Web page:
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J Control Release. 2014 Sep 28;190:172-81. doi: 10.1016/j.jconrel.2014.06.043. Epub 2014 Jul 3.

Ocular delivery of macromolecules.

Author information

1
School of Chemical and Biomolecular Engineering, Georgia Institute of Technology, Atlanta, GA 30332, USA.
2
Wallace Coulter Department of Biomedical Engineering at Georgia Tech and Emory University, Georgia Institute of Technology, Atlanta, GA 30332, USA.
3
School of Chemical and Biomolecular Engineering, Georgia Institute of Technology, Atlanta, GA 30332, USA; State Key Laboratory Cultivation Base, Shandong Provincial Key Laboratory of Ophthalmology, Shandong Eye Institute, Shandong Academy of Medical Sciences, Qingdao 266071, China.
4
School of Chemical and Biomolecular Engineering, Georgia Institute of Technology, Atlanta, GA 30332, USA; Wallace Coulter Department of Biomedical Engineering at Georgia Tech and Emory University, Georgia Institute of Technology, Atlanta, GA 30332, USA. Electronic address: prausnitz@gatech.edu.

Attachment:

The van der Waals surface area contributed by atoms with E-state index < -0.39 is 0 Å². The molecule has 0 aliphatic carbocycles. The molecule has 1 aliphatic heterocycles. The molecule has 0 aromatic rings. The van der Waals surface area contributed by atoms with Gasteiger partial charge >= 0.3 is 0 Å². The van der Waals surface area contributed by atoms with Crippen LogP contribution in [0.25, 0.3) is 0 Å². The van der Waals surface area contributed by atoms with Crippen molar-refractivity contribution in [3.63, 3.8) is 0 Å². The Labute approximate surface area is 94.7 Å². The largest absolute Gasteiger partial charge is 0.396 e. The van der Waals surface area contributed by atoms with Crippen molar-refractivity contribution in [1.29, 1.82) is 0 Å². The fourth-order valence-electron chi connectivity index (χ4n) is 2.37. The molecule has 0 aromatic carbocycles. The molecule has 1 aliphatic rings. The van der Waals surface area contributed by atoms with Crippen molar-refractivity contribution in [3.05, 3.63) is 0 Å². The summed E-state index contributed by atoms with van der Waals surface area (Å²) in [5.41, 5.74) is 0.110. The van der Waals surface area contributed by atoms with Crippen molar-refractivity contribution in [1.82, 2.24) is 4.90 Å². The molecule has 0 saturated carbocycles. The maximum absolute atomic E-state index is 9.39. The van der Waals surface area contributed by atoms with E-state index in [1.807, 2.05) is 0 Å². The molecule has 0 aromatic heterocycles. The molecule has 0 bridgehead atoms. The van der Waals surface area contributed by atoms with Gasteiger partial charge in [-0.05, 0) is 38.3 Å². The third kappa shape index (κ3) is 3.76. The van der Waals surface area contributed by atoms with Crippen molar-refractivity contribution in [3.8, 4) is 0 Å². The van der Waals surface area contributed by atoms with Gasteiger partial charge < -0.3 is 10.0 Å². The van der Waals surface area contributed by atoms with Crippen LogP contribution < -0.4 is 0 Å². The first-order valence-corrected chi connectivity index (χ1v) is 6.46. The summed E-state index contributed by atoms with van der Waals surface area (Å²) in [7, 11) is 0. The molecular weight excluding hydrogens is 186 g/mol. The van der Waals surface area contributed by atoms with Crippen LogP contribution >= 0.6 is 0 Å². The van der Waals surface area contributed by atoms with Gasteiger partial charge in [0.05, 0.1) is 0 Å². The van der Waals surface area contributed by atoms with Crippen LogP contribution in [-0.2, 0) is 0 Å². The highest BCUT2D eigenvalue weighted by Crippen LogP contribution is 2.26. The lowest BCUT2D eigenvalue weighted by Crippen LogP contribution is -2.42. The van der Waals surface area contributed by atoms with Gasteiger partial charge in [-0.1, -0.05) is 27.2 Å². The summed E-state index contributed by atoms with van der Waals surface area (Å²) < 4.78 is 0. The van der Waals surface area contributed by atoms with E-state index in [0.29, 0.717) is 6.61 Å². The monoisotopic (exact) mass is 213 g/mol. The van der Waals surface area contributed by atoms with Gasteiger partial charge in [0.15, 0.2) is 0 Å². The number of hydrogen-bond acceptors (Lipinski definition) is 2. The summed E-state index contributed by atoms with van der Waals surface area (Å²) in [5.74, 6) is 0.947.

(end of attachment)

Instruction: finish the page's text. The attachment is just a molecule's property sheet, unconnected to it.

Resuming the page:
Abstract

Biopharmaceuticals are making increasing impact on medicine, including treatment of indications in the eye. Macromolecular drugs are typically given by physician-administered invasive delivery methods, because non-invasive ocular delivery methods, such as eye drops, and systemic delivery, have low bioavailability and/or poor ocular targeting. There is a need to improve delivery of biopharmaceuticals to enable less-invasive delivery routes, less-frequent dosing through controlled-release drug delivery and improved drug targeting within the eye to increase efficacy and reduce side effects. This review discusses the barriers to drug delivery via various ophthalmic routes of administration in the context of macromolecule delivery and discusses efforts to develop controlled-release systems for delivery of biopharmaceuticals to the eye. The growing number of macromolecular therapies in the eye needs improved drug delivery methods that increase drug efficacy, safety and patient compliance.

KEYWORDS:

Barriers; Controlled release; Drug delivery; Eye; Macromolecules; Targeting

PMID:
24998941
PMCID:
PMC4142116
DOI:
10.1016/j.jconrel.2014.06.043
[Indexed for MEDLINE]
Free PMC Article
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